I have a question for all you electricians out there. I am currently wanting to apply for a job as an electrician. This place doesn't require certification but it does require a general knowledge and also knowledge of 4160 voltages. I am wondering what exactly is there to know about it. I am currently seeking this job at an amusement park.
What you need to know about 4160v is that you don't even consider messing in your wildest dreams with it unless you have been thoroughly trained. Working with 120/240v and 208y/120 is somewhat forgiving depending upon the circumstance because there is 120v to ground. A 240/120, 3ph 4w system can have 208v to ground depending upon the phase you are tangling with. Then there is the 480y/277v system that has 277v to ground where there is a lot of 277v lighting that has caused more than its share of electrocutions. 4160v is a whole giant leap above 480 that has 2400v to ground which is never to be questioned as to be totally unforgiving and with almost all certaintly will result in death. The best advice that I can give to you is to take an apprenticeship in a business that works with 4160 on a regular basis and take a safety course in working with it. It is best to know what you don't know and hire a qualified person to do that work no matter what anybody says and don't ever let anybody convince you otherwise. So please take the 4160 very seriously no matter how attractive the job may be.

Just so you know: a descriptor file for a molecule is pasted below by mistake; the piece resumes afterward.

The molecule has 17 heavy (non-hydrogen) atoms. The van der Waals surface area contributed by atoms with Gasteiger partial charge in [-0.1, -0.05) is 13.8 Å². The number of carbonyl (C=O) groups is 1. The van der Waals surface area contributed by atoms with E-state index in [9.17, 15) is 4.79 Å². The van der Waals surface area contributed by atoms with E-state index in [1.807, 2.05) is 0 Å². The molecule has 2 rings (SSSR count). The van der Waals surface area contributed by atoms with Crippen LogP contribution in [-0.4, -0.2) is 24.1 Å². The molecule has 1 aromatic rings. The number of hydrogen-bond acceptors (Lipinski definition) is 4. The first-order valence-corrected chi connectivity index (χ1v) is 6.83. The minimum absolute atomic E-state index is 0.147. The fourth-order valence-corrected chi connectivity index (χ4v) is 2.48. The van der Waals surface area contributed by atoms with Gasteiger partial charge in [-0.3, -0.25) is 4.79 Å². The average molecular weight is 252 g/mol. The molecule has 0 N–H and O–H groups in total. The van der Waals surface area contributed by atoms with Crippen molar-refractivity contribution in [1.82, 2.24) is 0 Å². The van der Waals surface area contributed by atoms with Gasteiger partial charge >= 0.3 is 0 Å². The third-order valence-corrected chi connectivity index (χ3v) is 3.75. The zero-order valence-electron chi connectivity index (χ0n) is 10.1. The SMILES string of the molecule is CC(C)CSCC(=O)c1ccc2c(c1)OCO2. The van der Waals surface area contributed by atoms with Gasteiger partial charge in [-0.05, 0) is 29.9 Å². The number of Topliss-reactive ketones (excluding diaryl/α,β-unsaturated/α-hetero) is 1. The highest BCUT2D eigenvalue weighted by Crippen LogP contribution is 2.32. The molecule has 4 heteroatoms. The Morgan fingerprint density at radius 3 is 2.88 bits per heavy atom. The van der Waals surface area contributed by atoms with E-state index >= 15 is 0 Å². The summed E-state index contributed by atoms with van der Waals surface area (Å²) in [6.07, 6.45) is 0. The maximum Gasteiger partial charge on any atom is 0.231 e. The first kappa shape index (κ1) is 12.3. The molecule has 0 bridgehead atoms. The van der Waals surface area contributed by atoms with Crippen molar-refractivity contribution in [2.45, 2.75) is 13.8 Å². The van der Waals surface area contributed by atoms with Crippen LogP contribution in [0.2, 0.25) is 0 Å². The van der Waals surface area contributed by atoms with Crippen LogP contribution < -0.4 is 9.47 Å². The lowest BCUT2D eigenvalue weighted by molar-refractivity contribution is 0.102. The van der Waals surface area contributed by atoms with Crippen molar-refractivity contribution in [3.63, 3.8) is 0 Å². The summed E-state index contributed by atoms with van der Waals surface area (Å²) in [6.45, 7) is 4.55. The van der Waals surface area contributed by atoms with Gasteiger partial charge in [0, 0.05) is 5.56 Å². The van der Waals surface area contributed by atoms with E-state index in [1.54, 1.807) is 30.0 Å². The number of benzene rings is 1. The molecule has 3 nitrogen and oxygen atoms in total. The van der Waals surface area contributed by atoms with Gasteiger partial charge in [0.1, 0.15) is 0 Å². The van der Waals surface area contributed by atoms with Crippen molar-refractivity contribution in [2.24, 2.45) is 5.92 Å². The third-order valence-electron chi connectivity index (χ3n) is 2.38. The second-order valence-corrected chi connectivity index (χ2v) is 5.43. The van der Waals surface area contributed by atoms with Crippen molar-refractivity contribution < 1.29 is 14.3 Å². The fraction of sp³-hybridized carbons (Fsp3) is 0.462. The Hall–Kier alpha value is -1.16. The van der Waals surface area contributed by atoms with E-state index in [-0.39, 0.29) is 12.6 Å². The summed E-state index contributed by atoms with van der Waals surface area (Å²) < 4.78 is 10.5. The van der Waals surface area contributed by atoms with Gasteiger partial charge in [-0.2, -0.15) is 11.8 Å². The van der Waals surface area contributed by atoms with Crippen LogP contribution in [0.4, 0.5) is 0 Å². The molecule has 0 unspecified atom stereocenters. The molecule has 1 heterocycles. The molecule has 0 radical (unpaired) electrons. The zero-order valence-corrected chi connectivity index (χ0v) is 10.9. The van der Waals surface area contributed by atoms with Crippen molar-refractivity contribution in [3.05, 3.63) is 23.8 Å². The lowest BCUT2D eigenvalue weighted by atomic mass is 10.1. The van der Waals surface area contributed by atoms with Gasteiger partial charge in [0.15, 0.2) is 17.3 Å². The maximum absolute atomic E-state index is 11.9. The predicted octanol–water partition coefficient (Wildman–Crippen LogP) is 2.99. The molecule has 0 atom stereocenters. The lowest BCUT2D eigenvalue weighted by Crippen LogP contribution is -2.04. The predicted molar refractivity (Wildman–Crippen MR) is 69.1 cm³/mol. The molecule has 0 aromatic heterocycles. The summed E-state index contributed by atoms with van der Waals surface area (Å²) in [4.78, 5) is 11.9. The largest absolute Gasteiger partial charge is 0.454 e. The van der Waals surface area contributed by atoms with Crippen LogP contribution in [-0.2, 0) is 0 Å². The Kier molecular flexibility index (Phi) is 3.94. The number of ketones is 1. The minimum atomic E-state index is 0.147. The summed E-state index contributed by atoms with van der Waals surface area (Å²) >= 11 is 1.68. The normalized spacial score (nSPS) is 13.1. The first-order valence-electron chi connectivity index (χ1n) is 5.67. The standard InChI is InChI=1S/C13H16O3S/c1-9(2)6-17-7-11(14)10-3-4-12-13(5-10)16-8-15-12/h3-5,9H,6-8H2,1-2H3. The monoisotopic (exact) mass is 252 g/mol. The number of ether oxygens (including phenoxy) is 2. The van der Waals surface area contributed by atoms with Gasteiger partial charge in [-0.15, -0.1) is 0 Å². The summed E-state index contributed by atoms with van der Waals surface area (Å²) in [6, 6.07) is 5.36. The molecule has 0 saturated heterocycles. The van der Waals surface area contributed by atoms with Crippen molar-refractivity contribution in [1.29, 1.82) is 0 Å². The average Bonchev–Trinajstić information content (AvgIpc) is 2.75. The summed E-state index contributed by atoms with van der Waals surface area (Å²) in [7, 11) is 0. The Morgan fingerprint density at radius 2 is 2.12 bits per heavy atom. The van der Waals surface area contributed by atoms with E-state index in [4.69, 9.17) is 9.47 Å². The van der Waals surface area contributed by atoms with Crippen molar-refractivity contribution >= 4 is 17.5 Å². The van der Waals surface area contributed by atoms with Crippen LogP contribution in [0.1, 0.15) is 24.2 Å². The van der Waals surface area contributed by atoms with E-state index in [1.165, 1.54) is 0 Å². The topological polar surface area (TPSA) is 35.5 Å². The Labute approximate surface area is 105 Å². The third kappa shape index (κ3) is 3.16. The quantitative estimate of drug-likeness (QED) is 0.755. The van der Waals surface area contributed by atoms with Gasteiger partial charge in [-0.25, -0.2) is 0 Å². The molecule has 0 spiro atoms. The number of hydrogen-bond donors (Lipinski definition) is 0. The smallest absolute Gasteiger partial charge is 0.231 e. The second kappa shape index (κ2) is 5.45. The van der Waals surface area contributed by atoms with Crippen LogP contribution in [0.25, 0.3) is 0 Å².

Stay away unless you have SPECIFIC knowledge. That's all you need to know.
The link below is a 13 minute long video on electrical hazards and injuries at voltages under 600v. Be warned, some parts are quite graphic. Now imagine the severity of a 5000v contact...if the voltage doesn't kill you, the force of the blast knocking you across a room, off a ladder, etc surely will.
You will also NEED to know what THEIR specific (not "general") procedure is for Lock-out/Tag-out (LOTO). The rides have many safety features(limit switches, fuses, etc) built in to protect the general public (ie, paying customers)...but what protects YOU from an accidental start? LOTO.
4KV cable requires special termination and probably stress cones. This type of system has nothing to do with the standard 600 volt and below installations. Anything you know about 600 volt systems is not applicable. As the others have said this may not be for you.
I;ve worked with 4160, 13800, 12470, 7200 and under 600 volts I;ve found most electricans know much if anything about this higher voltages and wiring methods. Even the code does not address them as it should. Its been getting better ever year. Just my two cents worth
Just a little side story...while working on the structure over a 25kv catenary line for trains, I was the last man on the steel - it was my job to remove the ground from steel...in my haste, I removed STEEL first >WRONG< I got wacked with the induction from the parallel catenary lines, that hurt like hell.
I have never forgotten that "lesson" from some 20 odd years ago.